A month later, the Church attorneys urged that it would help the Church’s cause in the courts by having John W. Young testify under oath that the First Presidency had ruled no plural marriages were to be performed, and "there was some mention made of this being done in Conference and not in the court." George Q. Cannon vigorously argued against the proposal because it would not persuade the Church’s enemies and would "hurt the feelings and faith of our own people.... I want President Woodruff, if I can have my feelings gratified and if anything is to be said on this subject in this direction, to be able to say, ‘Thus saith the Lord.’ The matter was then dropped."127 President Woodruff considered the matter alone for several hours that evening and dictated a revelation of 24 November 1889 which stated in part:

Let not my servants who are called to the Presidency of my church, deny my word or my law, which concerns the salvation of the children of men.... Place not your selves in jeopardy to your enemies by promise . . . Let my servants, who officiate as your counselors before the Courts, make their pleadings as they are moved by the Holy Spirit, without any further pledges from the Priesthood, and they shall be justified.
A month later, President Woodruff presented this revelation to the Quorum of the Twelve, who rejoiced in its message. Apostle John Henry Smith wrote, "How happy I am," Apostle Franklin D. Richards said the reading of the revelation gave "great joy" to the Twelve, and Abraham H. Cannon wrote, "My heart was filled with joy and peace during the entire reading. It sets all doubts at rest concerning the course to pursue."128

But if anything, the 1889 revelation painted the First Presidency into a corner. It specifically denied Wilford Woodruff’s prayerful request to issue an official statement in court or in a general conference that there were to be no more plural marriages, and inevitably, the General Authorities to whom this revelation had been presented would remember it in responding to future developments.

Events took an increasingly disastrous turn on 3 February 1890, when the U.S. Supreme Court upheld the constitutionality of the section of the Idaho state constitution that disfranchised all Latter-day Saints in Idaho; and on the 10th of the month, the anti-Mormon political party won the Salt Lake City election.129 On the same day the Church lost political control of Salt Lake City, George Q. Cannon’s newspaper interview was published in response to the central question: "Why doesn’t the head of your Church—the First Presidency and the Twelve Apostles—issue an official declaration upon the subject. Why don’t you say, as a Church, that polygamy is no longer taught and is not encouraged by the Church?" Of course this was the very announcement the 1889 revelation prohibited the First Presidency from making, but Cannon obviously did not want to tell the newspaper that. Instead, he said that such an announcement would give ammunition to those who claimed that Mormons blindly followed their leaders, and then President Cannon simply stated: "Plural marriages have ceased. Those of us, men and women, who went into polygamy years ago are dying off. A few years will end that issue."130 Plural marriages had ceased in Utah, but (possibly in response to the revelation of 24 November 1889) the First Presidency had already resumed giving recommends for plural marriages to be performed in Mexico. Alexander F. Macdonald performed twenty-four polygamous marriages there from 1 January through 27 June 1890.131 Meanwhile, George Q. Cannon met on 17 February 1890 with the Chairman of the Democratic National Committee, Senator Calvin S. Brice, and used similar arguments against Brice’s recommendation for a public announcement of the cessation of plural marriages. Cannon added, "How could any man come out and say that it was not right or that it must be discontinued, and set themselves up in opposition to God."132 Yet the motivation was increasing for doing something substantial to deflect the federal crusade against polygamy. In April 1890, bills were proposed in the U.S. House and Senate to disfranchise all Latter-day Saints because they belonged to an organization that taught and encouraged polygamy.133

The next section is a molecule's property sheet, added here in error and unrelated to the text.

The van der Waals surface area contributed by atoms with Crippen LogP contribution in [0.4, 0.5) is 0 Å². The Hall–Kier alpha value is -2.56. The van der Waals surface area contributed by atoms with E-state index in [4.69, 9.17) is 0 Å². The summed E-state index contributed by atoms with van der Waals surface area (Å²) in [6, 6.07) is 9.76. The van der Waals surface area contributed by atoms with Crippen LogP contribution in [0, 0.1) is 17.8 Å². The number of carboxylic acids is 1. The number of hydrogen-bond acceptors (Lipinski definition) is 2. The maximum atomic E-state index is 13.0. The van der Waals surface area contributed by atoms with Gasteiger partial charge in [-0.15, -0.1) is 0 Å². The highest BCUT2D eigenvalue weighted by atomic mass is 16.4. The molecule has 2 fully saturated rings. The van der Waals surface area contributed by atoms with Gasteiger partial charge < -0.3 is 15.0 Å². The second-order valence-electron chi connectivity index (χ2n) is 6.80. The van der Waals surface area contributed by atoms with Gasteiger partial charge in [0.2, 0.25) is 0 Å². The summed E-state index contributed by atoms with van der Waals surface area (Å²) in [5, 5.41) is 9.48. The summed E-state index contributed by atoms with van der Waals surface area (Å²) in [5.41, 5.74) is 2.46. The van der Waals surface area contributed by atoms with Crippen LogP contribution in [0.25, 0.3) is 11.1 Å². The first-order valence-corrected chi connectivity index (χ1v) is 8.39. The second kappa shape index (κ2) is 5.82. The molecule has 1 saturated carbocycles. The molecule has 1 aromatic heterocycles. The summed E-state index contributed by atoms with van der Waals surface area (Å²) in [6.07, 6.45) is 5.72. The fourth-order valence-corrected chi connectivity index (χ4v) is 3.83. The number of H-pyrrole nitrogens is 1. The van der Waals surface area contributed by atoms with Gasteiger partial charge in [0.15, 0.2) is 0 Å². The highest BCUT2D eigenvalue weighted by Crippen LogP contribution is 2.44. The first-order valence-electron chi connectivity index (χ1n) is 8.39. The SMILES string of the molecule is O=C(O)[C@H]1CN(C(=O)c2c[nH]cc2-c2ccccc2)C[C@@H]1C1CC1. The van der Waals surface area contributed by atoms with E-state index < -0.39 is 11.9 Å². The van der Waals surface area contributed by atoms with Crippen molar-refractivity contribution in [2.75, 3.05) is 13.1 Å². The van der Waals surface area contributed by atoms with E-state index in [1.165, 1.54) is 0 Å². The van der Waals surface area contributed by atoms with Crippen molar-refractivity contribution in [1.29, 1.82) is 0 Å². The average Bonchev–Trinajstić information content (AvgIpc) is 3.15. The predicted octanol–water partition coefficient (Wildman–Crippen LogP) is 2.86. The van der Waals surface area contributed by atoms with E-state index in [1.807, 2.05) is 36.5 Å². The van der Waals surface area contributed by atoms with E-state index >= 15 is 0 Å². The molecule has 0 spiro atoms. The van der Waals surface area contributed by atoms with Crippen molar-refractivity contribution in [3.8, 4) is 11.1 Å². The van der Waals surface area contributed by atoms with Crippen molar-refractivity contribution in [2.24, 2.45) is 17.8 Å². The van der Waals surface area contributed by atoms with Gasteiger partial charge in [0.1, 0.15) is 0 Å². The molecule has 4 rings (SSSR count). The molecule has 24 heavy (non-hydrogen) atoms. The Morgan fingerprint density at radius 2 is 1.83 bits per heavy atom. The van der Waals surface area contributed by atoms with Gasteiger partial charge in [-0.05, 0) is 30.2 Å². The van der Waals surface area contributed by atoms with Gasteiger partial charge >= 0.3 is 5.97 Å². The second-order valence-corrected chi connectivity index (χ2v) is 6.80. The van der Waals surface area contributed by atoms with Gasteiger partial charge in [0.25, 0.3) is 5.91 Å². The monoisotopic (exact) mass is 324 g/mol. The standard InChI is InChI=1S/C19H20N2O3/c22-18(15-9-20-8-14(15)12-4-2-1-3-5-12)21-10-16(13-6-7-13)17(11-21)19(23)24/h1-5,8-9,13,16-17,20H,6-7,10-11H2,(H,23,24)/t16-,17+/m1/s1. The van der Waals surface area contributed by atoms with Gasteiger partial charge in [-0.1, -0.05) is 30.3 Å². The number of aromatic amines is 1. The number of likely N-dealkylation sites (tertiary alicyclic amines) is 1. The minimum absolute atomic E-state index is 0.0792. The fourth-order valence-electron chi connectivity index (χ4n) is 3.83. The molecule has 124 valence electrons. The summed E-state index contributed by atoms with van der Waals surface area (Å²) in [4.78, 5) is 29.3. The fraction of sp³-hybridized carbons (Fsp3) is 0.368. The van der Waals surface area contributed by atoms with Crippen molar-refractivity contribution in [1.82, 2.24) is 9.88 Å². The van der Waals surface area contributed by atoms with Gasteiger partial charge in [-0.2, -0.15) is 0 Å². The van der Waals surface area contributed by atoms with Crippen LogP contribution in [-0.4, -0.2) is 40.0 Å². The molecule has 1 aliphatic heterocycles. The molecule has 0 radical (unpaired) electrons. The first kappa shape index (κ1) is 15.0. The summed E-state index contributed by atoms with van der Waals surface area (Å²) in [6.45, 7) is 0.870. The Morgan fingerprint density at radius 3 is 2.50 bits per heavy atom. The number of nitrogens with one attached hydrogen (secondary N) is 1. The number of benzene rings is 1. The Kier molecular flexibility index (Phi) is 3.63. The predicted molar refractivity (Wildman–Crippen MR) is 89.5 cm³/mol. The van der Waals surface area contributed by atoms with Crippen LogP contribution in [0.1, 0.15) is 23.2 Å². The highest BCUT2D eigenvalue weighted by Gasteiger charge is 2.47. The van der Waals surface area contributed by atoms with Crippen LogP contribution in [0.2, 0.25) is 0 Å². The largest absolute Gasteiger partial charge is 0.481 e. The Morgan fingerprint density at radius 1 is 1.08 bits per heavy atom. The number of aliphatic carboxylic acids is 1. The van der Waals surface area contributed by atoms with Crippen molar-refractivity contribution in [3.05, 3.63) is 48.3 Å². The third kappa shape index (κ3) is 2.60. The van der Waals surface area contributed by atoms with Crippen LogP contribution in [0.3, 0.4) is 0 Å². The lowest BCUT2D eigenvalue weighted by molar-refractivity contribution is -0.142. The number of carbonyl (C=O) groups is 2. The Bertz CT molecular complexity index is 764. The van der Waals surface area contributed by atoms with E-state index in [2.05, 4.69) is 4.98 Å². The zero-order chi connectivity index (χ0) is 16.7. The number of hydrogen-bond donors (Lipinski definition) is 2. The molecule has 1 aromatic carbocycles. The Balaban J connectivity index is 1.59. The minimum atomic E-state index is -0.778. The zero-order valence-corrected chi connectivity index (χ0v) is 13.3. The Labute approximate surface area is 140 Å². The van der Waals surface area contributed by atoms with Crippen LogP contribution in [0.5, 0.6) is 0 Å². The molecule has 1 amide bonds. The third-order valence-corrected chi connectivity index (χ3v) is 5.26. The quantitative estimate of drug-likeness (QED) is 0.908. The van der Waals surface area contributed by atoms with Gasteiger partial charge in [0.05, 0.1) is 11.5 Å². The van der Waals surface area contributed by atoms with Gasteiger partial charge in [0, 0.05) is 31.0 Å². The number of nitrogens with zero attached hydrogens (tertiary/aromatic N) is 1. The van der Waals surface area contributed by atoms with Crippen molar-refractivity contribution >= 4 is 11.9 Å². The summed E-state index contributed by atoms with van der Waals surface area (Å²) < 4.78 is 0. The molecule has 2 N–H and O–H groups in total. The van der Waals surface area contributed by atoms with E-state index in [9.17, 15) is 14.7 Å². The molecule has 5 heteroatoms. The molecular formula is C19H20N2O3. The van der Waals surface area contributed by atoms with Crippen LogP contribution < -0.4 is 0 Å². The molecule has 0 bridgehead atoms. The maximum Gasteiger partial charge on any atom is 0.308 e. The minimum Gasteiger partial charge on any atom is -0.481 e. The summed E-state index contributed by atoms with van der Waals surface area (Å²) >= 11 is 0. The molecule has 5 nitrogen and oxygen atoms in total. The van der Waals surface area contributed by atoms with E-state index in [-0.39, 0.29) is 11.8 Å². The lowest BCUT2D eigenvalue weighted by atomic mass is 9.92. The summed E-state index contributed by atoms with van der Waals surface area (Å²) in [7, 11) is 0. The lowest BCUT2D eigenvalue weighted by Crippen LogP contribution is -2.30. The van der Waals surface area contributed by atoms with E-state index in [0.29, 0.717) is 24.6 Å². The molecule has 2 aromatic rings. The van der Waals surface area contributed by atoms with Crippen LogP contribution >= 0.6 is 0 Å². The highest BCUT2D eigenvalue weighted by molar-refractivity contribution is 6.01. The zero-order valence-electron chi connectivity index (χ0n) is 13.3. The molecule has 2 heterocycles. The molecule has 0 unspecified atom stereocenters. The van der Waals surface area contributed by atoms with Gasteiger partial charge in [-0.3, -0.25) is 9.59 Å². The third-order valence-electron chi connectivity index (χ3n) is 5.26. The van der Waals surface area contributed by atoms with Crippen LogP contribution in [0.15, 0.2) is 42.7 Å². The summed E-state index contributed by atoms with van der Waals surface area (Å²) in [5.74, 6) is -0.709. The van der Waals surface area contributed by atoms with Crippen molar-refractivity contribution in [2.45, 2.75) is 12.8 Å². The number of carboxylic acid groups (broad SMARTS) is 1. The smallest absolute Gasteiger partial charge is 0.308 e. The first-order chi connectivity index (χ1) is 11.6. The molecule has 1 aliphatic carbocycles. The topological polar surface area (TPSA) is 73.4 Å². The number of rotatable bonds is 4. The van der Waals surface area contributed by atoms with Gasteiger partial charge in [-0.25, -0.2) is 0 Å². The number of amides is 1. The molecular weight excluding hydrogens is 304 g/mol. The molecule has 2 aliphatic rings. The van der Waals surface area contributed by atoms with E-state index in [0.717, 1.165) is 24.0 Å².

By May 1890, the federal government was pushing the Church further down the road of compromise. On 3 May, the Deseret Evening News editorialized: "The practice of polygamy has been suspended, if not suppressed."134 This did not impress federal officials who demanded an official statement ending plural marriages, and two weeks later the U.S. Supreme Court ruled that the Edmunds-Tucker Act was constitutional in its provisions to discorporate the Church and confiscate Church properties.135 By mid-May, George Q. Cannon, his son Frank, and other Church emissaries were at the nation’s capital in a desperate effort to persuade the House and Senate Committee on Territories to table the bills that would disfranchise all Mormons. Eight years later, a semi-official history by Orson F. Whitney said that Secretary of State James G. Blaine intervened on the Church’s behalf "with the understanding that something would be done by the Mormons to meet the exigencies of the situation."136 Blaine did not simply make this assumption, but he also prepared a document "for the leading authorities of the Church to sign in which they make a virtual renunciation of plural marriage," which Counselor Cannon showed to his son, Apostle Abraham H. Cannon, in mid-June 1890 at New York City.137 George Q. Cannon appreciated Blaine’s good will but, as later events show, ignored Blaine’s proposed document as merely one more piece of unsolicited non-Mormon advice.